“No more sitting on the fence” (Learning Technologies 2013 Summer Forum)

It was great to hear this, just a shame it was from a Learning Management System (LMS) vendor talking specifically about Tin Can.  However, it was my take away message from the recent Learning Technologies 2013 Summer Forum (LTSF).  The statement acts as something of a wakeup call; Learning and Development departments need to deliver, not just responding to fads but offering a joined up approach.  A Learning Management System that offers holistic support is, realistically, probably the easiest way to structure that support.

The challenge in my eyes, however, is if a LMS remains realistic.  In many ways they have evolved to the point where they cross over with many other systems, not least the near universal SharePoint.  Their USP remains testing/SCORM tracking and as such a stripped down basic LMS might work better than one which supports all the possibilities now discussed at events like LTSF.  If you are going beyond this then you need a joined up approach between L&D, Knowledge Management, competitor intelligence and other teams for:

  • Internal communication,
  • Sharing resources
  • Learning

With this in place professionals’ (in whatever company) know where sharing is recommended (although they’ll of course still use Twitter), how to collaborate, where to access relevant learning (preferably embedded with the relevant work tools) and have a clear understanding of how their career can progress both within their current organization or elsewhere.

FadA fashion that is taken up with great enthusiasm for a brief period of time; a craze.

L&D now have tools to deliver what a business needs by combining pieces of the puzzle so they are no longer seen as fads.  Indeed the LTSF presentation I attended from MindClick outlined some of the ways an LMS can be used for 1-2-1 support (the importance of which has been recognized by Bloom and others) at a distance, including via personal development plans, BYOD and badges (which in isolation could be seen as fads).  One way for your new LMS to not be seen as impractical is to make money and the SAAS LMS model is increasingly being sold as one to enable course sales via the extended enterprise.  This could be a fundamental shift for some L&D departments from pure internal support and, arguably, help drive up quality as a result.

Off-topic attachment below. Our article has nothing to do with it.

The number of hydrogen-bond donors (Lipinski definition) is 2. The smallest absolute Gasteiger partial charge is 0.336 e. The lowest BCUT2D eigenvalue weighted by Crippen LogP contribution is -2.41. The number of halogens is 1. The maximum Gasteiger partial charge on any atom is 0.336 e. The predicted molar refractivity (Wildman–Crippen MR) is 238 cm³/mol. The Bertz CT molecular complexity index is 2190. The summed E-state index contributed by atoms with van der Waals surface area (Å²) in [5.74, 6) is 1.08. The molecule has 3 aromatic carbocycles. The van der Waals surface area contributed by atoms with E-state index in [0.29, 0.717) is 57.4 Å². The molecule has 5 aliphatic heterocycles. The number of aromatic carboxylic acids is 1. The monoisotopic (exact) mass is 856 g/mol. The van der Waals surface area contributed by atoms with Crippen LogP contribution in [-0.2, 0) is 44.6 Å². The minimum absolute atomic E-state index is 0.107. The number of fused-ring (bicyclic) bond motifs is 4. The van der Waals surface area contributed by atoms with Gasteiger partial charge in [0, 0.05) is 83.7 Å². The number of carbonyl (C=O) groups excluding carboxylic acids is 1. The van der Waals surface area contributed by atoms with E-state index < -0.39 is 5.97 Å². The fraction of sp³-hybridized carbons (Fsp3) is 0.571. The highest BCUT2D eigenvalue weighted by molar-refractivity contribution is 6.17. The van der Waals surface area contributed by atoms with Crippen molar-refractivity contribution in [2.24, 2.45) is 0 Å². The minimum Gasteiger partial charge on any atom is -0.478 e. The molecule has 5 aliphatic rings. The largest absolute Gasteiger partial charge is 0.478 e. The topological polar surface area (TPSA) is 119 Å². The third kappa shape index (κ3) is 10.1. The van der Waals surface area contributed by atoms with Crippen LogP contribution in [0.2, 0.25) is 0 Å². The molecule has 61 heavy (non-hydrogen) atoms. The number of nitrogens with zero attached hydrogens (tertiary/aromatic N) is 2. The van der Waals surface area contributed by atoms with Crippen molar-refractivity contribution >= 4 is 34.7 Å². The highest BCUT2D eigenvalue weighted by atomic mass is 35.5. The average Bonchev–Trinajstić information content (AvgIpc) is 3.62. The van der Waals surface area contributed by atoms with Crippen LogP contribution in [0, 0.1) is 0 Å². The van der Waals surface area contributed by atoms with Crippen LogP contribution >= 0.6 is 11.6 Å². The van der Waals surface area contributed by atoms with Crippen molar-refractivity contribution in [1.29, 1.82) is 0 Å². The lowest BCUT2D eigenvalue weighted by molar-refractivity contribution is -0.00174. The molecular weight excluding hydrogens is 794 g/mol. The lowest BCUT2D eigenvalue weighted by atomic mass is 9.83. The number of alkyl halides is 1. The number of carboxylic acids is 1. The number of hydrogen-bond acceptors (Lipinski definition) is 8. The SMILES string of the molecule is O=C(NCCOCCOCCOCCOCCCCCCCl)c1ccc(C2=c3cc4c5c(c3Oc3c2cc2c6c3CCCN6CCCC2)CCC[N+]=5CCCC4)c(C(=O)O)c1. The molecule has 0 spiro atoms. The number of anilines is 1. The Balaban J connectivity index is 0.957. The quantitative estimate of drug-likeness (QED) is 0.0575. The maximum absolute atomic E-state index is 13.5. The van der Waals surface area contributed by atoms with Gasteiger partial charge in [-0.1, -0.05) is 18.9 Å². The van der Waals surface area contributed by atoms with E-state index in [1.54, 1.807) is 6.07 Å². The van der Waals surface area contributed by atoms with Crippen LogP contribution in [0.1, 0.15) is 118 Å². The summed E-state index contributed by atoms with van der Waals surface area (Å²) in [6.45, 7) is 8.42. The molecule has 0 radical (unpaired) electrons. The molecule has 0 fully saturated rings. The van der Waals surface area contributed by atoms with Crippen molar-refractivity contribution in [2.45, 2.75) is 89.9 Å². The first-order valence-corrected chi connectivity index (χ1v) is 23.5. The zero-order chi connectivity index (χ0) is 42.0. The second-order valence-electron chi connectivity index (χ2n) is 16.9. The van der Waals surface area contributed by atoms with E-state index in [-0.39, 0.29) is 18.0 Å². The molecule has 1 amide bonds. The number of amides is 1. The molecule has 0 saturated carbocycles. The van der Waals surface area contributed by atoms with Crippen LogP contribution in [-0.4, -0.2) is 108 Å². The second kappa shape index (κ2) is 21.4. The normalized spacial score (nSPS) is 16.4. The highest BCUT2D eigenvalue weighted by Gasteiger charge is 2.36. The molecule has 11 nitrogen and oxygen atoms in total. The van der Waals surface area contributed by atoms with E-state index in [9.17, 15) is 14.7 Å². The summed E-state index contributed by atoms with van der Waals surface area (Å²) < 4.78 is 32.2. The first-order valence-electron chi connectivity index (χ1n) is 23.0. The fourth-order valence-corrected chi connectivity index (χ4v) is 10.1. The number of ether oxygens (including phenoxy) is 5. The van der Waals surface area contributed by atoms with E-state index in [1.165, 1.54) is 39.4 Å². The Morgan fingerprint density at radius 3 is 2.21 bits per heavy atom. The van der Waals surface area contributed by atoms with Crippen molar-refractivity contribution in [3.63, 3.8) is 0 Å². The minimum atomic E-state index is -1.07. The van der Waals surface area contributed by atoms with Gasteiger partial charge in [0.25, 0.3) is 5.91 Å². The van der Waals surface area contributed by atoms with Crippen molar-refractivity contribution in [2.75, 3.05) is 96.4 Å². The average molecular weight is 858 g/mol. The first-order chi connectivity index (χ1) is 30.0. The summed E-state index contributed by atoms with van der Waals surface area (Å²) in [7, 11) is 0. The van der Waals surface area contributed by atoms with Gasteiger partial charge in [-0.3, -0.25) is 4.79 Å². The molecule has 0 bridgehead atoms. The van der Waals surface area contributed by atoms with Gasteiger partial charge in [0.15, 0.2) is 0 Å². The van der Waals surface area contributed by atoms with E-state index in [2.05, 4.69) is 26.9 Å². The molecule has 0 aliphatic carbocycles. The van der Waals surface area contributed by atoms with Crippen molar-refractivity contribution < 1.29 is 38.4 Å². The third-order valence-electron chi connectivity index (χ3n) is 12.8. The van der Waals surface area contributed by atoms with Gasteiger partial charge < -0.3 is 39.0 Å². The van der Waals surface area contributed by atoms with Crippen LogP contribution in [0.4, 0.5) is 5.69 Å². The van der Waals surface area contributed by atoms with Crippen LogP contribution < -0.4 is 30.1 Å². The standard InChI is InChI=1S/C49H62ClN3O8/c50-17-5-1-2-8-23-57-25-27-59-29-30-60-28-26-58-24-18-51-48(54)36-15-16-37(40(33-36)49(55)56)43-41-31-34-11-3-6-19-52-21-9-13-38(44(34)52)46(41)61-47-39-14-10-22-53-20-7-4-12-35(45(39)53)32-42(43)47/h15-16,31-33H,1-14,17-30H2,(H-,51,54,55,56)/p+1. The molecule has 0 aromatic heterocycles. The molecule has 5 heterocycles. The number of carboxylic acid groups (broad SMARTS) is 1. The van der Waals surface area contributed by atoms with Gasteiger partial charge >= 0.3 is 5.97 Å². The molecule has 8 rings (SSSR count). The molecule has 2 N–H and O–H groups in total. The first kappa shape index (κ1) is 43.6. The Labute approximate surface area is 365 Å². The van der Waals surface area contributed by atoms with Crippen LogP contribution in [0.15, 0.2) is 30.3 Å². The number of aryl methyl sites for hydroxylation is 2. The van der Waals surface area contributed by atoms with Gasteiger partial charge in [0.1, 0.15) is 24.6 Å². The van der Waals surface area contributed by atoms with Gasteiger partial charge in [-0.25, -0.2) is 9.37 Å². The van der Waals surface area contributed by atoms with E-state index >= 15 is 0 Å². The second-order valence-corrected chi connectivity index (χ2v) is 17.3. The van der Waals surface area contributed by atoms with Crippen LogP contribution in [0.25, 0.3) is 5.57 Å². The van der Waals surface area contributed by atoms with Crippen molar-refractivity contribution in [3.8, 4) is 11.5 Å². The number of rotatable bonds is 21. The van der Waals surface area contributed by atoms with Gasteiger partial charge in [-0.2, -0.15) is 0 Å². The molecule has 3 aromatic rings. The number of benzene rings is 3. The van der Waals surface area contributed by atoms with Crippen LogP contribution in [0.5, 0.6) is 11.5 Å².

The LTSF was dominated by a number of topics/tools for me:

1)    Tin Can/The Experience API/xAPI

2)    (Open) Badges

3)    (Learning) Analytics

4)    Mobile (Learning/Delivery/Authoring)

5)    Social (Learning/Collaboration)

6)    70/20/10

7)    Personalization (development plans/personalized curriculums)

8)    LMS/Portal developments

9)    eLearning

So, when is a fad not a fad?  Perhaps items 8 and 9 on this list can now be seen as evolutionary rather than revolutionary but the others are still gaining slow adoption.  The struggle for mobile adoption picked up by Andrew Jackson’s article (The shortest lived technology fad ever?) over on TrainingZone.  He also points out that eLearning is still revolutionary for many businesses which, whilst keeping some e-learning companies and consultants going, is – I would say – just a little depressing really in 2013.

I would agree that mobile was a fad but I would say it must now be considered as part of the learning designers’ toolkit, just as it is for marketers and other industries.  I would effectively consider 3-9 ‘traditional’ tools and 1-2 simply new ways of doing old things.  Ultimately the speed of ‘new’ technologies has changed and working them into a learning model should not be as hard as many people at such events seem to feel they are.  That said, they are not always as easy to adopt as the vendors would like to suggest but that is technical adoption rather than the enthusiasm of working something into your learning approach.  Enthusiasm, vision and a willingness to try things do not really need to be restricted by budgets either.  It was clear from a number of LTSF stalls that ‘phase 1’ deployments are something vendors are willing to support to prove concepts locally.

Yes, as Andrew says, we shouldn’t get hung up on the technology but neither should we discount the potential (especially of Tin Can) to transform learning and development.  Both 1 & 2 potentially open us all up to the world and make us think about our skills development in new ways, which can only be a good thing in my opinion (taking into account certain risks of course).  That said, LMS tracking, certifications and other tools did some of this in the past.  The outstanding question at LTSF seemed to be if capturing experiences should be automatic via Tin Can or rely on self certification.  I can see a value in a learning log of the (noun>verb>object) statements but reflection is also needed somewhere in terms of goal setting, and understanding your own learning.  I can see TC and Badges reinvigorating the personal web space and ePortfolio debate (or at least pushing LinkedIn into full adoption).